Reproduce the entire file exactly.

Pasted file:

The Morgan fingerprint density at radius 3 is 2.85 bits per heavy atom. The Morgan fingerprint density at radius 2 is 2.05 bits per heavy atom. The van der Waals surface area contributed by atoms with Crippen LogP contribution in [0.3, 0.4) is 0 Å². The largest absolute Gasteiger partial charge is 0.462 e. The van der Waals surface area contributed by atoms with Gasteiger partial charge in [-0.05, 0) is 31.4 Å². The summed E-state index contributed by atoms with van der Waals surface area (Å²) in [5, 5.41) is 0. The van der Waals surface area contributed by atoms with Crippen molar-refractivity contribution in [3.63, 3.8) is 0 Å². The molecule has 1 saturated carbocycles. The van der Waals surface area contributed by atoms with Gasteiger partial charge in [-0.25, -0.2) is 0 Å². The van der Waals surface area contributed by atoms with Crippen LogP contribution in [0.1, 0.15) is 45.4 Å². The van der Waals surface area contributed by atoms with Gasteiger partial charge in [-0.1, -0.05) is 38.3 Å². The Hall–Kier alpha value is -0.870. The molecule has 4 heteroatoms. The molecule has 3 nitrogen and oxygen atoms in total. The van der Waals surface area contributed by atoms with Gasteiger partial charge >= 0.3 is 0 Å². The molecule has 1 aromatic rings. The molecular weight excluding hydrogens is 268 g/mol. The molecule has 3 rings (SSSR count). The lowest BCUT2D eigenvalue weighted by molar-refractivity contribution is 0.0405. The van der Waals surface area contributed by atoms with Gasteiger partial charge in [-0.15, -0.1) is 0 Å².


The Morgan fingerprint density at radius 3 is 2.85 bits per heavy atom. The Morgan fingerprint density at radius 2 is 2.05 bits per heavy atom. The van der Waals surface area contributed by atoms with Crippen LogP contribution in [0.3, 0.4) is 0 Å². The largest absolute Gasteiger partial charge is 0.462 e. The van der Waals surface area contributed by atoms with Gasteiger partial charge in [-0.05, 0) is 31.4 Å². The summed E-state index contributed by atoms with van der Waals surface area (Å²) in [5, 5.41) is 0. The van der Waals surface area contributed by atoms with Crippen molar-refractivity contribution in [3.63, 3.8) is 0 Å². The molecule has 1 saturated carbocycles. The van der Waals surface area contributed by atoms with Gasteiger partial charge in [-0.25, -0.2) is 0 Å². The van der Waals surface area contributed by atoms with Crippen LogP contribution in [0.1, 0.15) is 45.4 Å². The van der Waals surface area contributed by atoms with Gasteiger partial charge in [-0.1, -0.05) is 38.3 Å². The Hall–Kier alpha value is -0.870. The molecule has 4 heteroatoms. The molecule has 3 nitrogen and oxygen atoms in total. The van der Waals surface area contributed by atoms with Gasteiger partial charge >= 0.3 is 0 Å². The molecule has 1 aromatic rings. The molecular weight excluding hydrogens is 268 g/mol. The molecule has 3 rings (SSSR count). The lowest BCUT2D eigenvalue weighted by molar-refractivity contribution is 0.0405. The van der Waals surface area contributed by atoms with Gasteiger partial charge in [-0.15, -0.1) is 0 Å².